How Things Work: Lasers

A laser is a device that can read data from a CD, provide a light spectacle, and even produce a concentrated, coherent beam of light capable of cutting through materials.

A laser (Light Amplification by Stimulated Emission of Radiation) is essentially an energy emitter.

Atoms have different energy levels, or orbits, containing electrons. When these electrons are in their lowest energy orbit, the atom is considered to be in its ‘ground state.’ When an atom absorbs energy, its electrons transition from lower-energy orbits to higher-energy orbits. When these electrons return to their lowest energy orbit, they produce energy that takes the form of light or, in this case, a laser beam.

Lasers ‘feed’ atoms energy, causing electrons in the atoms to transition to higher energy orbits. The source that feeds atoms, called the source of excitation, may be a light or another laser. The source emits energy in pulses or a continuous wave.

The material that absorbs energy from the source of excitation is called the lasing medium. The wavelength of light depends on this material, which varies from laser to laser. Alexandrite lasers, for instance, use gemstones as their lasing mediums, whereas dye lasers use dyes that are dissolved in a solvent.

This resulting wide range of light wavelengths allows lasers to be used in a variety of disciplines, including medicine, tattoo removal, and electronics. Carbon dioxide lasers, for example, emit infrared light that is hot enough to melt steel. A ruby red laser, on the other hand, emits visible light that is suitable for removing freckles.

Laser beams have unique characteristics when compared to light emitted from a light bulb. First, laser beams are monochromatic. The color depends on the amount of energy produced by the atom’s electrons. Second, lasers produce light waves that are coherent, or in phase with one another. In other words, the parallel light waves travel in sync. Last, a laser produces light with a concentrated beam. This beam is produced by a process known as ‘stimulated emission.’

In stimulated emission, an atom emits a photon of energy, which interacts with another atom of the same material, causing it to emit a second photon that has the same amount of energy as the first photon. This process propagates throughout the material, leading to a cascade of energy emissions.

Lasers also contain mirrors that reflect the photons back and forth. As the photons reflect between the two mirrors, more electrons return to their lowest energy level, thereby producing more light. Light passes through one of the mirrors to exit the laser.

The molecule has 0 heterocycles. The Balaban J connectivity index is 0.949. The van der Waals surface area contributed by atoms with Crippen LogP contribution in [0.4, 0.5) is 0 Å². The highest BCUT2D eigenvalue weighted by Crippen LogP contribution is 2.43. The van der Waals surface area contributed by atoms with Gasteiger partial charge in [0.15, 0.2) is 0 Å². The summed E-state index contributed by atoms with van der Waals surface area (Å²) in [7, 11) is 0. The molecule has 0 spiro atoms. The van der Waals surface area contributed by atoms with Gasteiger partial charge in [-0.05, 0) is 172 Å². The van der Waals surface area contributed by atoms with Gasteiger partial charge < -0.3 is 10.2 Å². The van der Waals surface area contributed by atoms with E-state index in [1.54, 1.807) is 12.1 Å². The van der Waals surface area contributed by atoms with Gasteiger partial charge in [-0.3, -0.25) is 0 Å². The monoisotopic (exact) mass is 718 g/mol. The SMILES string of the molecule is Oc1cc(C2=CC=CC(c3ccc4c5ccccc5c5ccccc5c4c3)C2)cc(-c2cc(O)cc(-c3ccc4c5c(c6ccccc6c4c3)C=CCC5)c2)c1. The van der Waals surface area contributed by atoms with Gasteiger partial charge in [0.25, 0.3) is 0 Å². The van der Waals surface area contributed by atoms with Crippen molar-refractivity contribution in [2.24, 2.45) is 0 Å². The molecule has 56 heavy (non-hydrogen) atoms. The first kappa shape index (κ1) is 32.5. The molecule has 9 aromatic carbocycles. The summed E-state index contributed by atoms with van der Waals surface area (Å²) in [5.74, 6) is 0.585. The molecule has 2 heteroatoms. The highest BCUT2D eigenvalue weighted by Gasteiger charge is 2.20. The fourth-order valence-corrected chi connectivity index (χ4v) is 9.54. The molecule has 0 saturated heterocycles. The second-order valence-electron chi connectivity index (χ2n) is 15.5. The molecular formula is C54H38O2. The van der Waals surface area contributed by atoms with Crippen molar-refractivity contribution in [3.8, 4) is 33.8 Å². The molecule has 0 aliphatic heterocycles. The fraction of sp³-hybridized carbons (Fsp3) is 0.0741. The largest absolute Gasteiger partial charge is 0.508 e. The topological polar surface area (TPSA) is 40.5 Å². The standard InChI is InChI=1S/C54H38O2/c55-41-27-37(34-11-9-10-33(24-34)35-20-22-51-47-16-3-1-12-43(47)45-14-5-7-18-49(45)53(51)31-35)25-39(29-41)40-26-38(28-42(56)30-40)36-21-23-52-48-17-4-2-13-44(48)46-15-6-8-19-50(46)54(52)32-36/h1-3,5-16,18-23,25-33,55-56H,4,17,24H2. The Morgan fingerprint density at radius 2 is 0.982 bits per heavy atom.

In medicine, lasers operate based on the technique of selective photothermolysis. This technique involves the removal of target tissues and preservation of surrounding tissues by using the appropriate energy and wavelength of laser light.

In vision correction, for instance, excimer lasers (which produce ultraviolet light) are used to eliminate corneal tissue around the eye. This procedure improves the eye’s ability to focus light. To correct nearsightedness, excimer lasers flatten the cornea, moving the eye’s focal point closer to the retina. In farsighted vision correction, excimer lasers create a steeper slope about the cornea, moving the eye’s focal point closer to the retina.

Dye lasers are used to remove vascular lesions. One type of vascular lesion is a port-wine stain, which is a deformed part of a blood vessel that connects arteries to veins. These deformed blood vessels appear during birth, but they can be removed by dye lasers without harming skin tissue.

In addition to providing medical treatment, lasers are also used to remove tattoos. When laser light shines on a tattoo, the pigment absorbs the light, causing the ink to segment into tiny pieces, which are removed by the body’s white blood cells. Q-switched lasers are often used to remove tattoos without scarring skin. These lasers emit short pulses of energy at a high voltage. The laser’s effectiveness, however, depends on the pigment color. Green and blue laser pigments tend to absorb red light, whereas red and orange laser pigments tend to absorb green light best.

Many electronic devices, on the other hand, use lasers to read data off of a disk. In particular, CD players contain small lasers. These lasers read music off of the CD based on a pattern of bumps that appear on the CD’s aluminum surface.

As the CD spins, the laser beam reflects off of the CD’s aluminum surface and enters a light sensor. The sensor detects the presence of a bump on the CD when the laser changes its reflection angle. The optical sensor converts these readings into a digital signal, which is then turned into musical sound.

Lasers have many other uses, including the creation of holographs, measurement of distances, and the cutting of steel. Lasers are also used in physics to study the properties of plasma, a gas that contains free electrons and composes most stars.

From objects as large as stars to devices as small as CD players, lasers allow doctors, artists, and engineers to perform tasks that could not be performed with conventional technologies.